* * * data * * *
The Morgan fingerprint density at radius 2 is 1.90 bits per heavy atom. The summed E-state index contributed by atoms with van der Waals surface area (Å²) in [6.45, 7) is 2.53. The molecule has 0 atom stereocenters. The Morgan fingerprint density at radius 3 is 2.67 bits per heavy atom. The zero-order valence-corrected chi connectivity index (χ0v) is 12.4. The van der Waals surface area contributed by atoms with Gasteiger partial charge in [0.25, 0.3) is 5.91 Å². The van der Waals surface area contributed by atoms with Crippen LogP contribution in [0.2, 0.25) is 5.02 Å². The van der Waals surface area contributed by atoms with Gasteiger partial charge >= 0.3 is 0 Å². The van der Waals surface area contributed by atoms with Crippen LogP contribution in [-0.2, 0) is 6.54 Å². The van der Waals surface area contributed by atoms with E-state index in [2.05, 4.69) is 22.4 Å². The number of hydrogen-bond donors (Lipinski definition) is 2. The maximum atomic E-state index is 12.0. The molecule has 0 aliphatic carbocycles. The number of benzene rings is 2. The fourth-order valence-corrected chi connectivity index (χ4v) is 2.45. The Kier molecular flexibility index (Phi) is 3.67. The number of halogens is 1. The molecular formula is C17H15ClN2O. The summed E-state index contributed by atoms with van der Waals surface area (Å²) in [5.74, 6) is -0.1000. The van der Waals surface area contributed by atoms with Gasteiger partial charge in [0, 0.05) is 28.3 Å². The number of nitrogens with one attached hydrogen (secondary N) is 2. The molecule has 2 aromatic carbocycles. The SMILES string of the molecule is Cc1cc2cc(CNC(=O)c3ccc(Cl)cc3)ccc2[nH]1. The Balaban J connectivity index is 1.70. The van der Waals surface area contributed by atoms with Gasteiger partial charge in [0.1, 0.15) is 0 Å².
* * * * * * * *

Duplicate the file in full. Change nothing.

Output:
The Morgan fingerprint density at radius 2 is 1.90 bits per heavy atom. The summed E-state index contributed by atoms with van der Waals surface area (Å²) in [6.45, 7) is 2.53. The molecule has 0 atom stereocenters. The Morgan fingerprint density at radius 3 is 2.67 bits per heavy atom. The zero-order valence-corrected chi connectivity index (χ0v) is 12.4. The van der Waals surface area contributed by atoms with Gasteiger partial charge in [0.25, 0.3) is 5.91 Å². The van der Waals surface area contributed by atoms with Crippen LogP contribution in [0.2, 0.25) is 5.02 Å². The van der Waals surface area contributed by atoms with Gasteiger partial charge >= 0.3 is 0 Å². The van der Waals surface area contributed by atoms with Crippen LogP contribution in [-0.2, 0) is 6.54 Å². The van der Waals surface area contributed by atoms with E-state index in [2.05, 4.69) is 22.4 Å². The number of hydrogen-bond donors (Lipinski definition) is 2. The maximum atomic E-state index is 12.0. The molecule has 0 aliphatic carbocycles. The number of benzene rings is 2. The fourth-order valence-corrected chi connectivity index (χ4v) is 2.45. The Kier molecular flexibility index (Phi) is 3.67. The number of halogens is 1. The molecular formula is C17H15ClN2O. The summed E-state index contributed by atoms with van der Waals surface area (Å²) in [5.74, 6) is -0.1000. The van der Waals surface area contributed by atoms with Gasteiger partial charge in [0, 0.05) is 28.3 Å². The number of nitrogens with one attached hydrogen (secondary N) is 2. The molecule has 2 aromatic carbocycles. The SMILES string of the molecule is Cc1cc2cc(CNC(=O)c3ccc(Cl)cc3)ccc2[nH]1. The Balaban J connectivity index is 1.70. The van der Waals surface area contributed by atoms with Gasteiger partial charge in [0.1, 0.15) is 0 Å².